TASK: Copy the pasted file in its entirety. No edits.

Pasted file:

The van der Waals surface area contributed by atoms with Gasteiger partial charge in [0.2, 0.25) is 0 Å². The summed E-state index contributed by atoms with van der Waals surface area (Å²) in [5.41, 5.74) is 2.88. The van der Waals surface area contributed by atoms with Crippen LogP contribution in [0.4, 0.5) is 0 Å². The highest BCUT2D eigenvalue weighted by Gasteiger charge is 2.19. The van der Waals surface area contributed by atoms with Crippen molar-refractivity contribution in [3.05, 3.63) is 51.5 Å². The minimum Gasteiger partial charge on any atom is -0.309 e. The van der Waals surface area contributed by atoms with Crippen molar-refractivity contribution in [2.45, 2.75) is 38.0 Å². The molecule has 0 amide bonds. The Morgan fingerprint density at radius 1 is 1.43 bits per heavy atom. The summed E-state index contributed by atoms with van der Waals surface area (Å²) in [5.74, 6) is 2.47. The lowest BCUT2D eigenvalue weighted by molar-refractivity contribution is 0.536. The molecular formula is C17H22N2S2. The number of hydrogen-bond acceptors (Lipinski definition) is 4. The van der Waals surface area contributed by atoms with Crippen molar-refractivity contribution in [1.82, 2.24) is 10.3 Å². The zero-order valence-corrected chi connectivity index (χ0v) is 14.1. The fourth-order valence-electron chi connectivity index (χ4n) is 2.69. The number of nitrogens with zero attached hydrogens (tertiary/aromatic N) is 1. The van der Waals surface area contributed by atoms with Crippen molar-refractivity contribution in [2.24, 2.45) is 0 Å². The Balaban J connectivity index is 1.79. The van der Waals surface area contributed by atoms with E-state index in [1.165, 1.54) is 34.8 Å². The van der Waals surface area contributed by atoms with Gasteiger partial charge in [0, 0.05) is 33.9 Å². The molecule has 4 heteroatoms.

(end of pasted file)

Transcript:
The van der Waals surface area contributed by atoms with Gasteiger partial charge in [0.2, 0.25) is 0 Å². The summed E-state index contributed by atoms with van der Waals surface area (Å²) in [5.41, 5.74) is 2.88. The van der Waals surface area contributed by atoms with Crippen LogP contribution in [0.4, 0.5) is 0 Å². The highest BCUT2D eigenvalue weighted by Gasteiger charge is 2.19. The van der Waals surface area contributed by atoms with Crippen molar-refractivity contribution in [3.05, 3.63) is 51.5 Å². The minimum Gasteiger partial charge on any atom is -0.309 e. The van der Waals surface area contributed by atoms with Crippen molar-refractivity contribution in [2.45, 2.75) is 38.0 Å². The molecule has 0 amide bonds. The Morgan fingerprint density at radius 1 is 1.43 bits per heavy atom. The summed E-state index contributed by atoms with van der Waals surface area (Å²) in [5.74, 6) is 2.47. The lowest BCUT2D eigenvalue weighted by molar-refractivity contribution is 0.536. The molecular formula is C17H22N2S2. The number of hydrogen-bond acceptors (Lipinski definition) is 4. The van der Waals surface area contributed by atoms with Crippen molar-refractivity contribution in [1.82, 2.24) is 10.3 Å². The zero-order valence-corrected chi connectivity index (χ0v) is 14.1. The fourth-order valence-electron chi connectivity index (χ4n) is 2.69. The number of nitrogens with zero attached hydrogens (tertiary/aromatic N) is 1. The van der Waals surface area contributed by atoms with Crippen molar-refractivity contribution in [2.24, 2.45) is 0 Å². The Balaban J connectivity index is 1.79. The van der Waals surface area contributed by atoms with E-state index in [1.165, 1.54) is 34.8 Å². The van der Waals surface area contributed by atoms with Gasteiger partial charge in [0, 0.05) is 33.9 Å². The molecule has 4 heteroatoms.